In the present state of our affairs, though fraught with subjects of mutual regret, all parties may draw some degree of consolation, and even an auspicious hope from the recollection that cordial reconciliation and affection have, in our own and other empires, succeeded to the contentions and temporary divisions not less violent than those we now experience.

We wish not to recall subjects which are now no longer in controversy, and will reserve to a proper time of discussion both the hopes of mutual benefit, and the consideration of evils that may naturally contribute to determine your resolutions as well as our own on this important occasion.

The acts of parliament which we transmit to you, having passed with singular unanimity, will sufficiently evince the disposition of Great Britain, and shew that the terms of agreement, in contemplation with his majesty and with his parliament, are such as come up to every wish that North America, either in the hour of temperate deliberation, or of the utmost apprehension of danger to liberty, has expressed.

More effectually to demonstrate our good intentions, we think proper to declare, even in this our first communication, that we are disposed to concur in every satisfactory and just arrangement towards the following among other purposes:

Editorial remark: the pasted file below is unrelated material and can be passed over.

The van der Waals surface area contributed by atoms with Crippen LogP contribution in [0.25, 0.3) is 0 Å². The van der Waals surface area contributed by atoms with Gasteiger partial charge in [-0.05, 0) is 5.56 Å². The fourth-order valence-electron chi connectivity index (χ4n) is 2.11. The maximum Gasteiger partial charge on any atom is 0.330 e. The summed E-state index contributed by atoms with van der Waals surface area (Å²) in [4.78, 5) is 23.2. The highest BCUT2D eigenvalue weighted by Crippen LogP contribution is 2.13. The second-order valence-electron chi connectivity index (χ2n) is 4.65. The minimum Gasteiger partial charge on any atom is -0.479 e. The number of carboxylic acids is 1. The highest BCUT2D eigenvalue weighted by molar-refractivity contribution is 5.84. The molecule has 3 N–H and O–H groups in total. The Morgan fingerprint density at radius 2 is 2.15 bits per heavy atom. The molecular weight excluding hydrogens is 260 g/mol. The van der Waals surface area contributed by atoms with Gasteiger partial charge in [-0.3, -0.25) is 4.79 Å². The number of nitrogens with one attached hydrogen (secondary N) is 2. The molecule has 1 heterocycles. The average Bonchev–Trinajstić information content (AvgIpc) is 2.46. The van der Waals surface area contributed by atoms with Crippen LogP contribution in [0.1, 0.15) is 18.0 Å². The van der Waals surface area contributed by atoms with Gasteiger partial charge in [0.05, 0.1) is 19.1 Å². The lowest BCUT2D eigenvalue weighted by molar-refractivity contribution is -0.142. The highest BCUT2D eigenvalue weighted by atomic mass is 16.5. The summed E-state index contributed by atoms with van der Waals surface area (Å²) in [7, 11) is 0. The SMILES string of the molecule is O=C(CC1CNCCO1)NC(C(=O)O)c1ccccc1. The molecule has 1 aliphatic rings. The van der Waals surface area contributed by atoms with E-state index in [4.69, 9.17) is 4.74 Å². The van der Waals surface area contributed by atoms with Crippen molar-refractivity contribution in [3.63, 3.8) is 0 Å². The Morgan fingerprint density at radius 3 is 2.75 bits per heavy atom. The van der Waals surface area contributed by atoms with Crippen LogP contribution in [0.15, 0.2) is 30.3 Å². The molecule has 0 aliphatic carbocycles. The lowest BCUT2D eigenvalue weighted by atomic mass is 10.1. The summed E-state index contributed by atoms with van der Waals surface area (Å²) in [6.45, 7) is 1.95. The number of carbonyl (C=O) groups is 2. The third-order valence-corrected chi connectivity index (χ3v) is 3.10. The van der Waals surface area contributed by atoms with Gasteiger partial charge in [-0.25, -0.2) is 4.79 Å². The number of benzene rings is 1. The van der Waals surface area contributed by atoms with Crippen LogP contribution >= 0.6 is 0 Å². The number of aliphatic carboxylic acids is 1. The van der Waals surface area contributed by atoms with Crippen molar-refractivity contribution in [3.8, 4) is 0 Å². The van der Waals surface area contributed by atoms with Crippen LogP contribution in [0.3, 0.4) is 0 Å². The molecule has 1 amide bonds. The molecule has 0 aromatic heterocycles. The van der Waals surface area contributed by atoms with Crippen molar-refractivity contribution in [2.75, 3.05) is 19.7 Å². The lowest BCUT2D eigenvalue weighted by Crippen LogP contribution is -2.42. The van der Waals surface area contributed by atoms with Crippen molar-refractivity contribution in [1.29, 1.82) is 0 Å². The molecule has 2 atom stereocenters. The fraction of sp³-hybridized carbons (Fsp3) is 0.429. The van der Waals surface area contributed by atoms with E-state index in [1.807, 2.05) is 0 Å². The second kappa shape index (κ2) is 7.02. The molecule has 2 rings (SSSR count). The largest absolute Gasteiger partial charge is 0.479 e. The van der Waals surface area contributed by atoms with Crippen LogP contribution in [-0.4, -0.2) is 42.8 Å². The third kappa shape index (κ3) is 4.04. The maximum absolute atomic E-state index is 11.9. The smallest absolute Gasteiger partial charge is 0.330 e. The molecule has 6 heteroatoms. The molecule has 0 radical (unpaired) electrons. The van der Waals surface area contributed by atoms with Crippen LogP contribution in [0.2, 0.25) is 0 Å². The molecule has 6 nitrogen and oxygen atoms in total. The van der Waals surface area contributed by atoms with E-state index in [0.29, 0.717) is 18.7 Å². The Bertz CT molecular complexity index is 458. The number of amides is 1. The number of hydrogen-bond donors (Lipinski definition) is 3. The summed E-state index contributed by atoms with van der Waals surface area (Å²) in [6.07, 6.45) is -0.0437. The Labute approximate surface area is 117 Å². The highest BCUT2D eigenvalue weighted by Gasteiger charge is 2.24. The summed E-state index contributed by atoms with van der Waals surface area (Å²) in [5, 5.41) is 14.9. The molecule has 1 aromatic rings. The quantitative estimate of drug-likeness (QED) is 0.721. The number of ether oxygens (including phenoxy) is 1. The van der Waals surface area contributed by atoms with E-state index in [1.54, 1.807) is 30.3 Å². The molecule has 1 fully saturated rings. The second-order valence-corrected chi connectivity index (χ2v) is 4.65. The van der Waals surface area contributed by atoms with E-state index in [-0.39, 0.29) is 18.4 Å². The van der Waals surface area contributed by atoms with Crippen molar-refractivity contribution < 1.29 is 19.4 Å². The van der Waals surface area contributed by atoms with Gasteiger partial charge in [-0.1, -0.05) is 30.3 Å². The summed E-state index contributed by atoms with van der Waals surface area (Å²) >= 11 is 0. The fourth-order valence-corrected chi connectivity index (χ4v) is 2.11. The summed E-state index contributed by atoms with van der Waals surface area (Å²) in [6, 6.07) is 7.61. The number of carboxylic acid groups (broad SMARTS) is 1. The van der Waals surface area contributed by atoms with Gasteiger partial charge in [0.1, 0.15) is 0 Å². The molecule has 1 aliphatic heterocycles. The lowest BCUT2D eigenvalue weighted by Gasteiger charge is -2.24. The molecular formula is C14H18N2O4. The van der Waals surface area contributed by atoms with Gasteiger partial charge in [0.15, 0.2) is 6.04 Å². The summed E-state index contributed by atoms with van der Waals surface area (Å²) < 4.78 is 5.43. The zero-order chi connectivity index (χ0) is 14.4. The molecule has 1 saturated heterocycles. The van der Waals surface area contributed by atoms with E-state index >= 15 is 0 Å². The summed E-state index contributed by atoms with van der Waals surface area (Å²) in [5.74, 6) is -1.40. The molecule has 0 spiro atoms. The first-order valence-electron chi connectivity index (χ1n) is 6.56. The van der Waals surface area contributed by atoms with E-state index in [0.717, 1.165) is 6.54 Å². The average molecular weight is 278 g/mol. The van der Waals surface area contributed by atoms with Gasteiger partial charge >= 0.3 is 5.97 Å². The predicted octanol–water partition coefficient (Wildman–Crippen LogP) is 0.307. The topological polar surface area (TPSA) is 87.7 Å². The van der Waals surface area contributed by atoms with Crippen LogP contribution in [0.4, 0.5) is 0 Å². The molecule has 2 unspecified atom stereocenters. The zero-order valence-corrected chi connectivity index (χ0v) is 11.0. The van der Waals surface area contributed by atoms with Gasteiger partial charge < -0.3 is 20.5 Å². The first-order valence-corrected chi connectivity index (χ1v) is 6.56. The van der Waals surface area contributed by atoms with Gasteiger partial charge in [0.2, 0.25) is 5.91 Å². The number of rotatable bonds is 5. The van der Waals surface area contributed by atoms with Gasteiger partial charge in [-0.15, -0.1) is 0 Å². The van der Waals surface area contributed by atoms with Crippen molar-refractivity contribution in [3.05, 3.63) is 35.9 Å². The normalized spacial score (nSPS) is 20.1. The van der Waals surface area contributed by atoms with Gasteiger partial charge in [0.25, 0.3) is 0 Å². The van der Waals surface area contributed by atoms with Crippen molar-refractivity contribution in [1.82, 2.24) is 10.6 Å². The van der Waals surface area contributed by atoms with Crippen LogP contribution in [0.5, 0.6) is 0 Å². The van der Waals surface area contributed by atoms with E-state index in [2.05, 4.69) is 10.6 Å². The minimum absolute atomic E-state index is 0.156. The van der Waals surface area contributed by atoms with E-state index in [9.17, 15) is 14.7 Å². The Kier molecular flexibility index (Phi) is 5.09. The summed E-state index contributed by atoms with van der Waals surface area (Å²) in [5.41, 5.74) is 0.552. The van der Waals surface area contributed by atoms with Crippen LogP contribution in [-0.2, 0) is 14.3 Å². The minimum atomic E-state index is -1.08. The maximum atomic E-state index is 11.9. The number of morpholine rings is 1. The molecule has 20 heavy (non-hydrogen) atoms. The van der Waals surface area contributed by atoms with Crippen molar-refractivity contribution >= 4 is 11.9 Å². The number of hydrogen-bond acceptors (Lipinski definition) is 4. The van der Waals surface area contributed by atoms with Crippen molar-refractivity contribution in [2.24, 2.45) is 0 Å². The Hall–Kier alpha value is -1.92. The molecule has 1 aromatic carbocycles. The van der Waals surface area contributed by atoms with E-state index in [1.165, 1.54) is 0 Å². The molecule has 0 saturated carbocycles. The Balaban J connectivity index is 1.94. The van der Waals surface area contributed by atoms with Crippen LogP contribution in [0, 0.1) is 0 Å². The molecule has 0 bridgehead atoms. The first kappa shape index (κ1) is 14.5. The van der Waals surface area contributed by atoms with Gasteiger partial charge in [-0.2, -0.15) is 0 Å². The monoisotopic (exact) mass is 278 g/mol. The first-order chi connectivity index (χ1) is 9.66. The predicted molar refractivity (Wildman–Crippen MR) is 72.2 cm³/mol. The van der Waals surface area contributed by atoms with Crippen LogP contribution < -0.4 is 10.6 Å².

’To consent to a cessation of hostilities, both by sea and land. To restore free intercourse, to revive mutual affection, and restore the common benefits of naturalisation through the several parts of this empire. To extend every freedom to trade that our respective interests can require. To agree that no military force shall be kept up in the different states of North America, without the consent of the general congress, or particular assemblies. To concur in measures calculated to discharge the debts of America, and raise the value and credit of the paper circulation.

’To perpetuate our union, by a reciprocal deputation of an agent or agents from the different states, who shall have the privilege of a seat and voice in the parliament of Great Britain; or, if sent from Britain, to have in that case a seat and voice in the assemblies of the different states to which they may be deputed respectively, in order to attend to the several interests of those by whom they are deputed.

’In short, to establish the power of the respective legislatures in each particular state, to settle its revenue, its civil and military establishment, and to exercise a perfect freedom of legislation and internal government, so that the British states throughout North America, acting with us in peace and war, under our common sovereign, may have the irrevocable enjoyment of every privilege that is short of a total separation of interest, or consistent with that union of force, on which the safety of our common religion and liberty depends.